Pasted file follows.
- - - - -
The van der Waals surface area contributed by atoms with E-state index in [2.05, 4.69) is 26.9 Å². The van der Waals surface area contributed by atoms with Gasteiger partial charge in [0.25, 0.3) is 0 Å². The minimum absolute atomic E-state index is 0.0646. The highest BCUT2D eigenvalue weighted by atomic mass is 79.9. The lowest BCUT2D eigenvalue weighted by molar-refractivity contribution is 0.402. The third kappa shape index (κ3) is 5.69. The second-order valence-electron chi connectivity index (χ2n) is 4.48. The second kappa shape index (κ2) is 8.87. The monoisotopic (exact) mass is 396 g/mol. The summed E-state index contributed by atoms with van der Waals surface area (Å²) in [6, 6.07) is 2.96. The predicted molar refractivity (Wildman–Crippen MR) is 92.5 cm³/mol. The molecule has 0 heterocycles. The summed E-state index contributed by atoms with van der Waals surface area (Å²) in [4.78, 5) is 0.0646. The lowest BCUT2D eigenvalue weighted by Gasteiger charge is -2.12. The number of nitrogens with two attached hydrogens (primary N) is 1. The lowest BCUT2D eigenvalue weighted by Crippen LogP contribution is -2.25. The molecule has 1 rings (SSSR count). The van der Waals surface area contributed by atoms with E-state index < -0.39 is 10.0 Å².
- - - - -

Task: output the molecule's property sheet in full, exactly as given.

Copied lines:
The van der Waals surface area contributed by atoms with E-state index in [2.05, 4.69) is 26.9 Å². The van der Waals surface area contributed by atoms with Gasteiger partial charge in [0.25, 0.3) is 0 Å². The minimum absolute atomic E-state index is 0.0646. The highest BCUT2D eigenvalue weighted by atomic mass is 79.9. The lowest BCUT2D eigenvalue weighted by molar-refractivity contribution is 0.402. The third kappa shape index (κ3) is 5.69. The second-order valence-electron chi connectivity index (χ2n) is 4.48. The second kappa shape index (κ2) is 8.87. The monoisotopic (exact) mass is 396 g/mol. The summed E-state index contributed by atoms with van der Waals surface area (Å²) in [6, 6.07) is 2.96. The predicted molar refractivity (Wildman–Crippen MR) is 92.5 cm³/mol. The molecule has 0 heterocycles. The summed E-state index contributed by atoms with van der Waals surface area (Å²) in [4.78, 5) is 0.0646. The lowest BCUT2D eigenvalue weighted by Gasteiger charge is -2.12. The number of nitrogens with two attached hydrogens (primary N) is 1. The lowest BCUT2D eigenvalue weighted by Crippen LogP contribution is -2.25. The molecule has 1 rings (SSSR count). The van der Waals surface area contributed by atoms with E-state index < -0.39 is 10.0 Å².